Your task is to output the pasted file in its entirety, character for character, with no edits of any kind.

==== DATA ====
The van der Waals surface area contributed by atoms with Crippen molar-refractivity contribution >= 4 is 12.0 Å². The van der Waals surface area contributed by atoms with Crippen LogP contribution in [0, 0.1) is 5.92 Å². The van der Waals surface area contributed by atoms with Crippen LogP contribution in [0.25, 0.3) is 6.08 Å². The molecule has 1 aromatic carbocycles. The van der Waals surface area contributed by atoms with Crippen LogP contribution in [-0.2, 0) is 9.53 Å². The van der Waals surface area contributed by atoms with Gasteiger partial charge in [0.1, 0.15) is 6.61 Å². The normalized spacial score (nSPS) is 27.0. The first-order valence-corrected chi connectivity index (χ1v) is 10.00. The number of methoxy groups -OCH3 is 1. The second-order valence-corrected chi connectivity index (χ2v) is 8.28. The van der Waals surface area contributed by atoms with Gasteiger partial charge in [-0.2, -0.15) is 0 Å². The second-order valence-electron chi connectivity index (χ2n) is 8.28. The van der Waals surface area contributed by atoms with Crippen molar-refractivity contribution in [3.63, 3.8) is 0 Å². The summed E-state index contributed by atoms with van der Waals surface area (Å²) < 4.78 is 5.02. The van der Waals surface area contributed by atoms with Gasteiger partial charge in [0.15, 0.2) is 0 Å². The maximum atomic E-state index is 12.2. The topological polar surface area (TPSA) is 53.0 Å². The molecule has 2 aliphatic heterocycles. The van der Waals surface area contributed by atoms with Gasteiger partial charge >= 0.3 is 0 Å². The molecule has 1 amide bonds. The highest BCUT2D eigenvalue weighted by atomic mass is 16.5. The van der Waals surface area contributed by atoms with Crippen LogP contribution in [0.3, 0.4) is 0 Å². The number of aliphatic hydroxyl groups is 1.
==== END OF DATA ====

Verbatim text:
The van der Waals surface area contributed by atoms with Crippen molar-refractivity contribution >= 4 is 12.0 Å². The van der Waals surface area contributed by atoms with Crippen LogP contribution in [0, 0.1) is 5.92 Å². The van der Waals surface area contributed by atoms with Crippen LogP contribution in [0.25, 0.3) is 6.08 Å². The molecule has 1 aromatic carbocycles. The van der Waals surface area contributed by atoms with Crippen LogP contribution in [-0.2, 0) is 9.53 Å². The van der Waals surface area contributed by atoms with Gasteiger partial charge in [0.1, 0.15) is 6.61 Å². The normalized spacial score (nSPS) is 27.0. The first-order valence-corrected chi connectivity index (χ1v) is 10.00. The number of methoxy groups -OCH3 is 1. The second-order valence-corrected chi connectivity index (χ2v) is 8.28. The van der Waals surface area contributed by atoms with Gasteiger partial charge in [-0.2, -0.15) is 0 Å². The second-order valence-electron chi connectivity index (χ2n) is 8.28. The van der Waals surface area contributed by atoms with Crippen molar-refractivity contribution in [3.63, 3.8) is 0 Å². The summed E-state index contributed by atoms with van der Waals surface area (Å²) < 4.78 is 5.02. The van der Waals surface area contributed by atoms with Gasteiger partial charge in [0.15, 0.2) is 0 Å². The maximum atomic E-state index is 12.2. The topological polar surface area (TPSA) is 53.0 Å². The molecule has 2 aliphatic heterocycles. The van der Waals surface area contributed by atoms with Gasteiger partial charge >= 0.3 is 0 Å². The molecule has 1 amide bonds. The highest BCUT2D eigenvalue weighted by atomic mass is 16.5. The van der Waals surface area contributed by atoms with Crippen LogP contribution in [0.3, 0.4) is 0 Å². The number of aliphatic hydroxyl groups is 1.